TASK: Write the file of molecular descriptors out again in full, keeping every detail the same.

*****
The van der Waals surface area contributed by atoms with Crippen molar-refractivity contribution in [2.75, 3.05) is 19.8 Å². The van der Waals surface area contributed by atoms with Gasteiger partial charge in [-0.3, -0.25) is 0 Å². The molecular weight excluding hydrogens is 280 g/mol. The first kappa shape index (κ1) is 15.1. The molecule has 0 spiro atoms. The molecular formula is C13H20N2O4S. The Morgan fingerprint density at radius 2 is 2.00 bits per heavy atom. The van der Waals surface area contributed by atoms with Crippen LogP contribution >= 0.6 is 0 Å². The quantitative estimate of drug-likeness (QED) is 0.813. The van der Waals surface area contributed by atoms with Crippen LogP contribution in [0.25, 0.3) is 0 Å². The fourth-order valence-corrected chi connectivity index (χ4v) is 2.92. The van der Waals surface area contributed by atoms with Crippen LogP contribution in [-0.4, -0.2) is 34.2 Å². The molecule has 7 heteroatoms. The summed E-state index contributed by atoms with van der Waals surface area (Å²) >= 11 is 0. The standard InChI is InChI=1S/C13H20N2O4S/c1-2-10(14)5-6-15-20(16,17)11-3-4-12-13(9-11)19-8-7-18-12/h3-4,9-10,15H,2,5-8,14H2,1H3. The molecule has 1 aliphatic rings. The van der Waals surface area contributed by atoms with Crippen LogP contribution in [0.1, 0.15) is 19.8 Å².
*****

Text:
The van der Waals surface area contributed by atoms with Crippen molar-refractivity contribution in [2.75, 3.05) is 19.8 Å². The van der Waals surface area contributed by atoms with Gasteiger partial charge in [-0.3, -0.25) is 0 Å². The molecular weight excluding hydrogens is 280 g/mol. The first kappa shape index (κ1) is 15.1. The molecule has 0 spiro atoms. The molecular formula is C13H20N2O4S. The Morgan fingerprint density at radius 2 is 2.00 bits per heavy atom. The van der Waals surface area contributed by atoms with Crippen LogP contribution >= 0.6 is 0 Å². The quantitative estimate of drug-likeness (QED) is 0.813. The van der Waals surface area contributed by atoms with Crippen LogP contribution in [0.25, 0.3) is 0 Å². The fourth-order valence-corrected chi connectivity index (χ4v) is 2.92. The van der Waals surface area contributed by atoms with Crippen LogP contribution in [-0.4, -0.2) is 34.2 Å². The molecule has 7 heteroatoms. The summed E-state index contributed by atoms with van der Waals surface area (Å²) >= 11 is 0. The standard InChI is InChI=1S/C13H20N2O4S/c1-2-10(14)5-6-15-20(16,17)11-3-4-12-13(9-11)19-8-7-18-12/h3-4,9-10,15H,2,5-8,14H2,1H3. The molecule has 1 aliphatic rings. The van der Waals surface area contributed by atoms with Crippen LogP contribution in [0.1, 0.15) is 19.8 Å².